Founding Brothers: The Revolutionary Generation

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In Founding Brothers: The Revolutionary Generation, Joseph Ellis, Professor at the University of Massachusetts, Ellis explores many events and problems faced by the Founding Fathers as the United States seeks a new form of government. Ellis quotes Tom Paine, an English-born political philosopher, by saying “claimed that it was simply a matter of common sense that an island could not rule a continent”(Ellis, 3). Principles were at stake while the country was at a constant state of war with other countries, including the mother country England. Ellis paints many mental pictures of the American revolutionaries and their troubled hardships while maintaining balanced decisions on quite decisive events that were later to be shaping the ideas of…show more content…
A web article concludes that ‘In 1619, the dutch introduced the first captured Africans to America, planting the seeds of a slavery system that evolved into a nightmare of abuse and cruelty that would ultimately divide the nation’(History.com). Ellis discusses the chapter’s name ‘Silence’ that held a stand still moment for the government over the right of slaves and the slavery system. Petitions made by quakers were called to end the nightmarish African slave trade, but many still opposed. Ellis also gives a history outlook by utilizing both foresight and hindsight to see both the problems within Congress and the problems within the people. Madison wanted ‘Silence’ by ensuring that no slavery system can be examined by the federal system and soon after established the states right to buy and sell African slaves. Due to Madison’s victory , slavery was not able to be undone until 1862, where future President Abraham Lincoln announced an Emancipation…show more content…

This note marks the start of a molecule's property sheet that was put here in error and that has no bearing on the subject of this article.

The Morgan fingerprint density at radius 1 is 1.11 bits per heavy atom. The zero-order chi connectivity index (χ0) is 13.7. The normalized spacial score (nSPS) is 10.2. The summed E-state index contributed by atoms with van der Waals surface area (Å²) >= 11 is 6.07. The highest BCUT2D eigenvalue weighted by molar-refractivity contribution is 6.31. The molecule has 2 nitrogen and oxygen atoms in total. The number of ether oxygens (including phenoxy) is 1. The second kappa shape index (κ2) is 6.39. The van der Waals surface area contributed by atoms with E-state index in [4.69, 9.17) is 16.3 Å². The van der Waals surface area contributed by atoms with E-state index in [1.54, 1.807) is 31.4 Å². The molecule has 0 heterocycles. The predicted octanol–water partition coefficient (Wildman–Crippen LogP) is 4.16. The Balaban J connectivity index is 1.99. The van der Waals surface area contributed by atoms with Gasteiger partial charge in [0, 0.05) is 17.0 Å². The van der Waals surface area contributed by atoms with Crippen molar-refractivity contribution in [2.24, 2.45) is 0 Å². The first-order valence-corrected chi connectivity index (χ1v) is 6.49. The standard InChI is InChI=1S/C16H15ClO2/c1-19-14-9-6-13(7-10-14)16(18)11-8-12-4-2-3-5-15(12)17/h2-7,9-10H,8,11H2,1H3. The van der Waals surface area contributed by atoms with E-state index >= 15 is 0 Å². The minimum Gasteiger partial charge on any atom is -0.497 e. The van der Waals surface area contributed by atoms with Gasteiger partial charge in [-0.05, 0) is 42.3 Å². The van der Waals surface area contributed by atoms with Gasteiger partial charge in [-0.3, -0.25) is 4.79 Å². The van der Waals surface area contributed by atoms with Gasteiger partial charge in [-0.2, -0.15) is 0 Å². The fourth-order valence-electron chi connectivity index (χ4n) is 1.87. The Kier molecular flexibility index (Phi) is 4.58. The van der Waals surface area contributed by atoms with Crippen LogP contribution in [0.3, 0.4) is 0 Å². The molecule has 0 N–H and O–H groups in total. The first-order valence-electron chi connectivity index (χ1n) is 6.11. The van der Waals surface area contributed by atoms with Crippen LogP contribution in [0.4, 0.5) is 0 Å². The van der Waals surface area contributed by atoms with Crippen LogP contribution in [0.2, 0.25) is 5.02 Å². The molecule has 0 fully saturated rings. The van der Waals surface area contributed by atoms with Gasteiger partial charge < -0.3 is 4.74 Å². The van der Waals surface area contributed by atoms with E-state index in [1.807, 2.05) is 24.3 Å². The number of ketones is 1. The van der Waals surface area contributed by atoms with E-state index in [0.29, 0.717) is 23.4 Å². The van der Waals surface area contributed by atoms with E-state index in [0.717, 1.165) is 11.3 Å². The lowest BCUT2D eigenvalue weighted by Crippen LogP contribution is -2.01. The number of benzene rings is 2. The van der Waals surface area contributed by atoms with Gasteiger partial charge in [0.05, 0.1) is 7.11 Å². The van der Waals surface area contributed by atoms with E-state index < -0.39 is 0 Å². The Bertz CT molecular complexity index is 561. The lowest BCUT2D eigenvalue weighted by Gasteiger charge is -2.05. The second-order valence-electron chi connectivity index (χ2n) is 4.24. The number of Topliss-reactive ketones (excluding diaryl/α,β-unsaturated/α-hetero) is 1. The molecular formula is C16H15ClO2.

While the government faces future success, chapter six focuses on the letters that were written by Jefferson and Adams describing the costs of the war for independence with details for working out problems and to defining themselves. Ellis captures this moment with the strong distinction between both hindsight and foresight and detailing how Jefferson was seeking clarity and underlying meanings, and Adams celebrated in a lively way of the messiness in actual reality. Ellis concludes Founding Brothers: The Revolutionary Generation by ending on a friendship that will last a lifetime and giving an experience to the reader about hardships pursued, federal misalignment, and dreams achieved during a major part of American history and the
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